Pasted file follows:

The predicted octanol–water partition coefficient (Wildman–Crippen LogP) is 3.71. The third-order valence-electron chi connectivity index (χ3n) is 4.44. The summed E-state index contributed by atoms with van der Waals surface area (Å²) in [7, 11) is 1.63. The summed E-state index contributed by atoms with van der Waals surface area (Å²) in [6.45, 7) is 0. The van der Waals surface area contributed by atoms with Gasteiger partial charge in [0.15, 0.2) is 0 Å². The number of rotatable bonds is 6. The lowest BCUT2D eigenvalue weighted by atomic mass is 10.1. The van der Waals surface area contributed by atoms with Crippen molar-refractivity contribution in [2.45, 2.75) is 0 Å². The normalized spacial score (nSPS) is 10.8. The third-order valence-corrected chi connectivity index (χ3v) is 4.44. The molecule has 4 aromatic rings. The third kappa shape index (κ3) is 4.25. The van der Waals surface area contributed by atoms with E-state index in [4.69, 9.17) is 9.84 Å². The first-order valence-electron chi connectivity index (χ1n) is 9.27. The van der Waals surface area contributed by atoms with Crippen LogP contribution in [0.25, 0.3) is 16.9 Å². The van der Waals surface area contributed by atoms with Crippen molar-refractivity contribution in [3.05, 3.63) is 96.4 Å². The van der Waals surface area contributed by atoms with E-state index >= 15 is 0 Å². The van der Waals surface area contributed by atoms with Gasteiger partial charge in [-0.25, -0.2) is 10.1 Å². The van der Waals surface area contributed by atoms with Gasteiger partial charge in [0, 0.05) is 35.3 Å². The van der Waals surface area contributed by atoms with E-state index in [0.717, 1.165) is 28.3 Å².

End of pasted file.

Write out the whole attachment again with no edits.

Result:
The predicted octanol–water partition coefficient (Wildman–Crippen LogP) is 3.71. The third-order valence-electron chi connectivity index (χ3n) is 4.44. The summed E-state index contributed by atoms with van der Waals surface area (Å²) in [7, 11) is 1.63. The summed E-state index contributed by atoms with van der Waals surface area (Å²) in [6.45, 7) is 0. The van der Waals surface area contributed by atoms with Gasteiger partial charge in [0.15, 0.2) is 0 Å². The number of rotatable bonds is 6. The lowest BCUT2D eigenvalue weighted by atomic mass is 10.1. The van der Waals surface area contributed by atoms with Crippen molar-refractivity contribution in [2.45, 2.75) is 0 Å². The normalized spacial score (nSPS) is 10.8. The third-order valence-corrected chi connectivity index (χ3v) is 4.44. The molecule has 4 aromatic rings. The third kappa shape index (κ3) is 4.25. The van der Waals surface area contributed by atoms with E-state index in [4.69, 9.17) is 9.84 Å². The first-order valence-electron chi connectivity index (χ1n) is 9.27. The van der Waals surface area contributed by atoms with Crippen LogP contribution in [0.25, 0.3) is 16.9 Å². The van der Waals surface area contributed by atoms with Crippen molar-refractivity contribution in [3.05, 3.63) is 96.4 Å². The van der Waals surface area contributed by atoms with E-state index >= 15 is 0 Å². The van der Waals surface area contributed by atoms with Gasteiger partial charge in [-0.25, -0.2) is 10.1 Å². The van der Waals surface area contributed by atoms with Gasteiger partial charge in [0, 0.05) is 35.3 Å². The van der Waals surface area contributed by atoms with E-state index in [0.717, 1.165) is 28.3 Å².